During Eielson visit, Defense Secretary Mattis highlights Alaska’s strategic military role

Secretary of Defense James N. Mattis speaks with Alaska Senator Dan Sullivan on June 25, 2018 on the Eielson Air Force Base, Alaska, flight line. Mattis and Sullivan held a joint press conference after a visit to Fort Greely, Alaska.
(U.S. Air Force photo by Airman 1st Class Eric M. Fisher)

U.S. Defense Secretary Jim Mattis says the U.S. military increasingly relies on Alaska, both to provide a base of operations to maintaining dominance of the Indian and Pacific oceans to the south and to enable the Coast Guard and Navy to maintain control of U.S. Arctic waters, to the north. Mattis spoke at a news conference this morning at Eielson Air Force Base, after a tour of the missile-defense facility at Fort Greely.

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Mattis stopped over at Eielson on the first of a five-day trip to Asia, where he’ll meet separately with Chinese, South Korean and Japanese officials. He told reporters at Eielson this morning before resuming his trip that the military sees Alaska as the key to the U.S. military’s policy of maintaining dominance of what he calls the Indo-Pacific region.

“It is probably the gateway to the Pacific in many, many ways,” Mattis said.

Mattis has just returned from a quick tour of the missile-defense base at Fort Greely. He says the interceptor missiles there constitute the cornerstone of the defense of the homeland – and two adjacent and increasingly important regions.

“The interceptors we have up here – I will just tell you ladies and gentlemen that Alaska is in many ways the absolute center of the defense of our country, for the Indo-Pacific region and certainly over the polar ice cap,” Mattis said.

The secretary says the Pentagon is challenged to respond to the opening of the Arctic Ocean due to retreating sea ice, which has opened sea lanes and access to resources in the region. He says other nations, especially Russia and China, are taking advantage of that and are increasingly active in the Arctic, which the Pentagon now considers a region of growing strategic importance.

“It’s cited as an area of concern with our national-security strategy, as it looks more broadly,” Mattis said. “And then as a national defense strategy, it looks more specifically how we deal with certain other countries in the world.”

Mattis says he appreciates Congress’s efforts to support construction of six icebreakers, three heavy vessels and three medium, to replace the nation’s two aging heavy icebreakers – one of which has been in drydock in Seattle for eight years now. And he says the U.S. needs more infrastructure to support the new vessels, including a deepwater port on the Bering Sea coast. But Mattis says the nation has a ways to go to acquire the assets needed to protect U.S. interests in the Arctic.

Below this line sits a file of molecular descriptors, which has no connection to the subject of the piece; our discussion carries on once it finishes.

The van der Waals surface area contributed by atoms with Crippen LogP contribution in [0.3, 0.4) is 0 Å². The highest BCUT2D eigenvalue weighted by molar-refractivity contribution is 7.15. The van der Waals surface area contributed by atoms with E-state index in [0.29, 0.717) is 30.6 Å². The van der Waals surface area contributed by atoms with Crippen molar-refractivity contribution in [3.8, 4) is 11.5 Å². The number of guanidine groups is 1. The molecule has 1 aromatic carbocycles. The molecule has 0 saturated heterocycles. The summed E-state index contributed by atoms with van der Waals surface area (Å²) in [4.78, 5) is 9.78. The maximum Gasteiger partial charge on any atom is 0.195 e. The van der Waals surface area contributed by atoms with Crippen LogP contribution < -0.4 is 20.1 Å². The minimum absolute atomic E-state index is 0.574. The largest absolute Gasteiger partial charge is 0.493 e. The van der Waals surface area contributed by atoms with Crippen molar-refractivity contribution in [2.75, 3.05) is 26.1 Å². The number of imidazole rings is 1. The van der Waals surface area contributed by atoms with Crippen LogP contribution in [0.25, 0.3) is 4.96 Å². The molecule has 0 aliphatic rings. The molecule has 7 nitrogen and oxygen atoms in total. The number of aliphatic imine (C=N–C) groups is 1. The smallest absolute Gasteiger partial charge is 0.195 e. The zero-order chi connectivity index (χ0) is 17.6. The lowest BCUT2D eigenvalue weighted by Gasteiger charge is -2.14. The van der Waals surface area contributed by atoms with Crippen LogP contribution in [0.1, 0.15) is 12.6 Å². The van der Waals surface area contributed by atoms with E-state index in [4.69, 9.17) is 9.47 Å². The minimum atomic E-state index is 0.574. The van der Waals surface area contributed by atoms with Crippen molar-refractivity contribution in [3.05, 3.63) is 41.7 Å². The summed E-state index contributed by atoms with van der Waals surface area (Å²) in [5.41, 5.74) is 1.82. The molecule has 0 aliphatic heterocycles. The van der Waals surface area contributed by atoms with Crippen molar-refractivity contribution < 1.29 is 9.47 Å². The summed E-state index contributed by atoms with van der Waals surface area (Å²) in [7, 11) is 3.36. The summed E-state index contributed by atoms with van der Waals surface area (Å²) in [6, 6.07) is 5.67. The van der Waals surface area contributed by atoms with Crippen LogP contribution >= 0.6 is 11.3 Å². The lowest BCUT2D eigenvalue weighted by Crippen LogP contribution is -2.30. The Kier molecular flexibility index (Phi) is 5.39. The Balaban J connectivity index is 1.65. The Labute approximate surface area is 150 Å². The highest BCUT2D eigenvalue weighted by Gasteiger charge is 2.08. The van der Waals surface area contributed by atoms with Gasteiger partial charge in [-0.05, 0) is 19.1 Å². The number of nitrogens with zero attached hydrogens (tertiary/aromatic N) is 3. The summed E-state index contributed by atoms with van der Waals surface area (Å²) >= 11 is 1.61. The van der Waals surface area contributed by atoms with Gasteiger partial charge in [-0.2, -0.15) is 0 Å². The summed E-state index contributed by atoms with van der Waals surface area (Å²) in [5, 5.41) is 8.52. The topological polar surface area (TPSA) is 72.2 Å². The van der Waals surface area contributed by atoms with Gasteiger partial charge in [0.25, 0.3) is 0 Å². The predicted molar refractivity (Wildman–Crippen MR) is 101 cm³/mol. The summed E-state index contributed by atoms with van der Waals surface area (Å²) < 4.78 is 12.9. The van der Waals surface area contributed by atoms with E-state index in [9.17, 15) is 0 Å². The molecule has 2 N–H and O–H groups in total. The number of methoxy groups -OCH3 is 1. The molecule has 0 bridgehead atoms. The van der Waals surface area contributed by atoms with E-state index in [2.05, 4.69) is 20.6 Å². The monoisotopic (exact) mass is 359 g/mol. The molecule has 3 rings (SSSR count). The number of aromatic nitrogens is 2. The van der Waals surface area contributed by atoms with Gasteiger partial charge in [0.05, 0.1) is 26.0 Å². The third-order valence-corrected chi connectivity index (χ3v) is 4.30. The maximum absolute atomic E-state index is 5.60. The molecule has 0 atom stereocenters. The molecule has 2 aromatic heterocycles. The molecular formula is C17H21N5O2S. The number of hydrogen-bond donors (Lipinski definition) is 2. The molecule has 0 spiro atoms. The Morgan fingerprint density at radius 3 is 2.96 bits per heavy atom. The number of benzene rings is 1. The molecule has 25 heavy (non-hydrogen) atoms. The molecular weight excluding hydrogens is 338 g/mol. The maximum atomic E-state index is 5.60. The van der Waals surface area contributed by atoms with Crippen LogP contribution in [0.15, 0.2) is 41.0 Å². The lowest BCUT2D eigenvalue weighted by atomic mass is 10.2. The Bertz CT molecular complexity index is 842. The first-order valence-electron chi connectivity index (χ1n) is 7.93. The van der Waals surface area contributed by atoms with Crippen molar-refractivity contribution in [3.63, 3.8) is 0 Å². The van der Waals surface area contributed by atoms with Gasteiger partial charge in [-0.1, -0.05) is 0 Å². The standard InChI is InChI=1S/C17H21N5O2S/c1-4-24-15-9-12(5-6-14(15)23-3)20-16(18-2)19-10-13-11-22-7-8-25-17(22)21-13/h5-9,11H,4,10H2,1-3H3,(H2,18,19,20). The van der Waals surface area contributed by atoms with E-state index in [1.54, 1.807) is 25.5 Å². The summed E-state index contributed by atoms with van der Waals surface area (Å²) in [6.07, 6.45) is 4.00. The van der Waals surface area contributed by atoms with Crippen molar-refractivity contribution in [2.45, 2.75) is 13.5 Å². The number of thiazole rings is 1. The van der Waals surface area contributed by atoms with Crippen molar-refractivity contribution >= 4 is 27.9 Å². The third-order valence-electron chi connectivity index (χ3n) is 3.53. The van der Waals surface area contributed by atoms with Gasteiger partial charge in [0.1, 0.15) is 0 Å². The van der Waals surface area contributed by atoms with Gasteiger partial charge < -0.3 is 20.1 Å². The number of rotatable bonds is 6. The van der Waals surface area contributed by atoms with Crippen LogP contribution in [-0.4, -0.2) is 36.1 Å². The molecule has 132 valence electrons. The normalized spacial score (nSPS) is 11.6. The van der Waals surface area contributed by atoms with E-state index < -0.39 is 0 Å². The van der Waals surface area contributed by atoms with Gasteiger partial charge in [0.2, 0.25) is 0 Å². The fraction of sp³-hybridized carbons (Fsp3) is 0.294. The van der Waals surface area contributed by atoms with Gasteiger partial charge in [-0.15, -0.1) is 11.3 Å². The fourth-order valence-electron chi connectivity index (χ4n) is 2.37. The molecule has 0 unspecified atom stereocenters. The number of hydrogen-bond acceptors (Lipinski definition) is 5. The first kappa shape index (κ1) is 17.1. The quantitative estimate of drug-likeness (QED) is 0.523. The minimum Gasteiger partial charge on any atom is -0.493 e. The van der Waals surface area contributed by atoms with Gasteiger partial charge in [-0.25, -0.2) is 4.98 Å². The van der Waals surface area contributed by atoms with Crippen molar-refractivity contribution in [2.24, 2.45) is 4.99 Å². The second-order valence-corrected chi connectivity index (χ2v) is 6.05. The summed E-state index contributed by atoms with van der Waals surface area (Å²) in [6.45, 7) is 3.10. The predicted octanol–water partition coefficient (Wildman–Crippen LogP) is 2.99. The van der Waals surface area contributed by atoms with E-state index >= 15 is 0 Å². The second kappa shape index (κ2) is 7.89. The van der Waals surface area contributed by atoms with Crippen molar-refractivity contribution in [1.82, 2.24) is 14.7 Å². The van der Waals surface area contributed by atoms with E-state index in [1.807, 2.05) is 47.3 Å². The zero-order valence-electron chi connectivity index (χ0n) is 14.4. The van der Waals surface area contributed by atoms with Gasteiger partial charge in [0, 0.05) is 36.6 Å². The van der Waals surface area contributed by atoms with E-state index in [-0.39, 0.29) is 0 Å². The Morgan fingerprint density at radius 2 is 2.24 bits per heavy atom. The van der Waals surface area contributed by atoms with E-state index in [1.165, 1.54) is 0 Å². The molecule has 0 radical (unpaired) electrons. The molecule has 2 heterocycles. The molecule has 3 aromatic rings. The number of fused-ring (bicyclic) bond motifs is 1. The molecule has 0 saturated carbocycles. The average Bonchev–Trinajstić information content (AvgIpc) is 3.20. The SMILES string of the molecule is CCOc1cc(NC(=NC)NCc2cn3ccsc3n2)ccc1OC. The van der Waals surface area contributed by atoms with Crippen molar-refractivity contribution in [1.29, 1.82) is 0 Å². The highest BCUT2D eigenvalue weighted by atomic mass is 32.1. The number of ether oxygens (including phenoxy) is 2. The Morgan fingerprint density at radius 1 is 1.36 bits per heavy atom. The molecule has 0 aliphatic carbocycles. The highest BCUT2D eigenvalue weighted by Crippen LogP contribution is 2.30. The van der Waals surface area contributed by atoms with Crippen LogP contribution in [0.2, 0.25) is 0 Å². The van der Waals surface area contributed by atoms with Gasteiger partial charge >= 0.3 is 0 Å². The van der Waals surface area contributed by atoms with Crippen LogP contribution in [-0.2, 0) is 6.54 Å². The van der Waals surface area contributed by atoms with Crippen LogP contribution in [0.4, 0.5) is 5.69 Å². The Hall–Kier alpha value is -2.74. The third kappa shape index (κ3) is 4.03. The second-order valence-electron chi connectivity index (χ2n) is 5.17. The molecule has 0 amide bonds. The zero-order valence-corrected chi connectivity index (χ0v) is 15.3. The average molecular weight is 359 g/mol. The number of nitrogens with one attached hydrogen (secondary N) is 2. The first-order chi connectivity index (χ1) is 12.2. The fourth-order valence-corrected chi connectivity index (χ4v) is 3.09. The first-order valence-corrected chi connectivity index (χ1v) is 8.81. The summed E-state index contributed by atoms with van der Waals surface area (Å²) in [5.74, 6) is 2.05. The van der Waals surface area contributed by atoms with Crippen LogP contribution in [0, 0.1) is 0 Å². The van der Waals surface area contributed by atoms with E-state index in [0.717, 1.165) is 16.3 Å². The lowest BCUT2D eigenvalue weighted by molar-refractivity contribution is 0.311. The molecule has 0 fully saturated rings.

“So the reality is that we’re going to have to deal with the developing Arctic – and it is developing. It’s also going to open not just to transport, but also to energy exploration,” Mattis said.

Sen. Dan Sullivan, who accompanied Mattis on his flight to Alaska, says the Senate last week approved a provision in this year’s National Defense Authorization Act to fund construction of the six icebreakers. The senator says he’ll work to keep that provision from being stripped out of the final version that’s now being worked on in a conference committee. And he says Congress has already authorized a federal study on a Western Alaska port to support the new icebreakers.

“Two years ago, we did get a provision in there – again, into law – for the Pentagon and the Department of Homeland Security to look at the need and characteristics of what we determined was called a strategic Arctic port,” Sullivan said.

Sullivan said in a followup interview that the Senate also has authorized a study of further expansion of the missile-defense base at Fort Greely beyond the project now under way that would boost the number of interceptor missiles there to 60.

“Last year’s bill, we did put in a provision for them to look at a study for a hundred silos there – so that would be total, a total of a hundred,” Sullivan said.

Sullivan says those additional interceptors would still be needed even if U.S. negotiators secure an agreement with North Korea to give up its nuclear-tipped intercontinental ballistic missiles, the nation’s defense would still require the additional interceptors.

“You still have Iran,” Sullivan said. “You still have other rogue nations.”

Sullivan predicts continued expansion of the base at Greely and other missile-defense facilities, including radar sites at Clear and Shemya, and more testing at the Pacific Space Launch Complex in Kodiak.